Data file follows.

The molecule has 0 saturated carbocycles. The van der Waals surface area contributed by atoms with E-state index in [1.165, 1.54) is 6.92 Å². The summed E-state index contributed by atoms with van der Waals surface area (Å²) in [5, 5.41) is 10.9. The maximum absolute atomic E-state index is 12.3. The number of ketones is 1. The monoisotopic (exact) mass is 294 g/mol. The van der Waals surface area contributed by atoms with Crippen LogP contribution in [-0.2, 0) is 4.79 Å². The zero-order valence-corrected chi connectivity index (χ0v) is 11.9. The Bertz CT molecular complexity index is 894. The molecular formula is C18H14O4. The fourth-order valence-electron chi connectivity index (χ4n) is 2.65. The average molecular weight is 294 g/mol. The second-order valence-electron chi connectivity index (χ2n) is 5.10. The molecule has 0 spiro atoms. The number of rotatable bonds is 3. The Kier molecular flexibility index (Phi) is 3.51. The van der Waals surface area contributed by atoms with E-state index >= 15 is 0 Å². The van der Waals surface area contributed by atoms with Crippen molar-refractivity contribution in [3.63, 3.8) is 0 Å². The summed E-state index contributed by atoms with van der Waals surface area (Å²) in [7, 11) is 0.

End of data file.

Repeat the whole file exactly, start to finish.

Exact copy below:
The molecule has 0 saturated carbocycles. The van der Waals surface area contributed by atoms with E-state index in [1.165, 1.54) is 6.92 Å². The summed E-state index contributed by atoms with van der Waals surface area (Å²) in [5, 5.41) is 10.9. The maximum absolute atomic E-state index is 12.3. The number of ketones is 1. The monoisotopic (exact) mass is 294 g/mol. The van der Waals surface area contributed by atoms with Crippen LogP contribution in [-0.2, 0) is 4.79 Å². The zero-order valence-corrected chi connectivity index (χ0v) is 11.9. The Bertz CT molecular complexity index is 894. The molecular formula is C18H14O4. The fourth-order valence-electron chi connectivity index (χ4n) is 2.65. The average molecular weight is 294 g/mol. The second-order valence-electron chi connectivity index (χ2n) is 5.10. The molecule has 0 spiro atoms. The number of rotatable bonds is 3. The Kier molecular flexibility index (Phi) is 3.51. The van der Waals surface area contributed by atoms with E-state index >= 15 is 0 Å². The van der Waals surface area contributed by atoms with Crippen molar-refractivity contribution in [3.63, 3.8) is 0 Å². The summed E-state index contributed by atoms with van der Waals surface area (Å²) in [7, 11) is 0.